As in the US, though, reform in China is inextricably entwined with the wider issue of social inequality, particularly the critical fault line between countryside and city, with superior rights for urban residents compared with rural ones. To begin with, resources available to rural healthcare authorities are far inferior, as UEBI has premiums 10 times higher than either URBMI or NRCMS, and healthcare staff in rural are are often less qualified than those in urban areas.

Inevitably, those in rural areas face the most difficulty in accessing healthcare. For example, the NRCMS benefits cover mostly catastrophic and inpatient care, leaving most patients with high co-payments for outpatient visits and prescriptions. The reimbursement rate for inpatient care was only 44% for NRCMS in 2011, much lower than the rate of 68% for UEBMI.

The different insurance systems explains why my friend and his family had to pay so much at the Shenzhen hospital. They are typical of many rural hukou patients in being unable to benefit from the NRCMS in the cities where many of them actually live.

If rural patients go to a small hospital or clinic in what is deemed their local town, the scheme will cover from 70–80% of their bill, but for specialist help in a large modern city hospital, the reimbursement falls to just 30%.

In 2016, China decided to merge the URBMI and NRCMS  systems to create a universal basic medical insurance system for rural and urban residents. Despite such a worthy intention, it seems highly unlikely that this initiative will result in equity for rural residents any time soon, because the scope for reform is constrained by the failure to address wider social inequality.

China’s urban-rural divide impacts critically on survival at both ends of life: according to the Ministry of Health, in 2008 only 43.9% of women in rural areas received the required minimum of ante-natal health examinations, compared with 78.5% of women in urban areas. Such inequalities cast doubt on the government’s claim to have achieved universal healthcare.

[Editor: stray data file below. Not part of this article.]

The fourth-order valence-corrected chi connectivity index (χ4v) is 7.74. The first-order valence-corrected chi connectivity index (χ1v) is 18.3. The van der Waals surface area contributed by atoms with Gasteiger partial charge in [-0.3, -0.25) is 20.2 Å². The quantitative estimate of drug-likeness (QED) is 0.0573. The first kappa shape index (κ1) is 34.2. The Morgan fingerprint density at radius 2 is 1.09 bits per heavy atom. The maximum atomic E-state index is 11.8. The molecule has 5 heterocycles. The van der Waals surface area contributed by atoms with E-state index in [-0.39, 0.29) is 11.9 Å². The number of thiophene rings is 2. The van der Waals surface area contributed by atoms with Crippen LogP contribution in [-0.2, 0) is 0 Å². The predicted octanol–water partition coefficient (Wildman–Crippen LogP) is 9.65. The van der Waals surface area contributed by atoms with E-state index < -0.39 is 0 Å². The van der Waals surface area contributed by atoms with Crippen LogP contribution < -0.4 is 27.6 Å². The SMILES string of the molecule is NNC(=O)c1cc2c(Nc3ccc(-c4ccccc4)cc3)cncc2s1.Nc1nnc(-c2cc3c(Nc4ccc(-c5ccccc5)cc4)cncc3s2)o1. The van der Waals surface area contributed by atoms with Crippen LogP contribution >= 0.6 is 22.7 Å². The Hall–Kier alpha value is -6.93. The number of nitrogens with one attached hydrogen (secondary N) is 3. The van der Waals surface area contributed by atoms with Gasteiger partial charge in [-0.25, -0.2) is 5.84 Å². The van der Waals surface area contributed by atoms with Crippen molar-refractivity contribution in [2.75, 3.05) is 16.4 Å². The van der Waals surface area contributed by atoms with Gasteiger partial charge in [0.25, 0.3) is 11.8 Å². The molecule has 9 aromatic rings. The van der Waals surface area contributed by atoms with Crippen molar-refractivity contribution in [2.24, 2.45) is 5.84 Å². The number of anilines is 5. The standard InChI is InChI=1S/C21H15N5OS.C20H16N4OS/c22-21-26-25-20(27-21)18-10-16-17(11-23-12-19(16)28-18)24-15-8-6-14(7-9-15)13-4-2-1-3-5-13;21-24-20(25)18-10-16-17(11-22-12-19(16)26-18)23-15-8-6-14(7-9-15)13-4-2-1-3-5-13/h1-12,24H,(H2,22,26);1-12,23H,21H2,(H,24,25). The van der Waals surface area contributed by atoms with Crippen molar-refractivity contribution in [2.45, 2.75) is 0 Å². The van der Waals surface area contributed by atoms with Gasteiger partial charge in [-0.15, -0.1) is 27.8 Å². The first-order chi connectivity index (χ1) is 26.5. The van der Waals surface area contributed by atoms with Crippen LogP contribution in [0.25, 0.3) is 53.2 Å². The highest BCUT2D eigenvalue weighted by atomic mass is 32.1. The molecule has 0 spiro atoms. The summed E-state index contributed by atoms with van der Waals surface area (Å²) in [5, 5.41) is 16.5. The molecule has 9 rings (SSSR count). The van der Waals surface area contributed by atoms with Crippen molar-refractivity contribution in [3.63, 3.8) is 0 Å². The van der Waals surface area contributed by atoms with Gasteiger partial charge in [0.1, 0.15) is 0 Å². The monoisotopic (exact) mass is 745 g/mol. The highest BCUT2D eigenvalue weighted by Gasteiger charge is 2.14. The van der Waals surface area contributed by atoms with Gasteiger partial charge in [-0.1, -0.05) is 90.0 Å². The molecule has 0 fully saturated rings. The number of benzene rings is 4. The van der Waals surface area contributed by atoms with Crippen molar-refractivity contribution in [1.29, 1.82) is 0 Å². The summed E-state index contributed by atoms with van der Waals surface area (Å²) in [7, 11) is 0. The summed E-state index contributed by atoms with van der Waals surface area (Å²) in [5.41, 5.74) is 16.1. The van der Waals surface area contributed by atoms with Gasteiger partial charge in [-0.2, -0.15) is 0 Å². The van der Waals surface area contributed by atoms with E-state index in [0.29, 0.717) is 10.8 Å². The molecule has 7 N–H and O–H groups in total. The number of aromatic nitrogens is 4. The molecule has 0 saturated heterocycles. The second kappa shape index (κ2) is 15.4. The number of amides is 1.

Similarly in America, the challenge of making healthcare ‘affordable’ is immensely greater due to historic levels of inequality.  The out-of-pocket spending of the 5% of Americans who make up 50% of healthcare costs is on average, $2,582.90, which might seem not an enormous sum until we consider that according to a 2017 Federal Reserve survey, 44 percent of adult Americans could not come up with $400 in an emergency without turning to credit cards, family and friends, or selling off possessions.

As elsewhere, in China the debate around structures and systems often replaces more awkward discussions around total spending levels and inequality. The truth is that China’s healthcare insurance is low at only an estimated 5.6% of GDP in 2014, far below the average 8.9% average level of OECD countries in 2016 , let alone the 17.2% in the US.

While China was on its way to becoming the second largest economy in the world, the government’s contribution to hospital funding actually declined steadily from above 30 percent in the early 1980s to below 20 percent in the early 1990s and around 10% today. This trend makes it clear that the level of redistributive taxation required to achieve true universal healthcare in China is seen as an ‘idealistic’ non-starter, as it always has been in the US..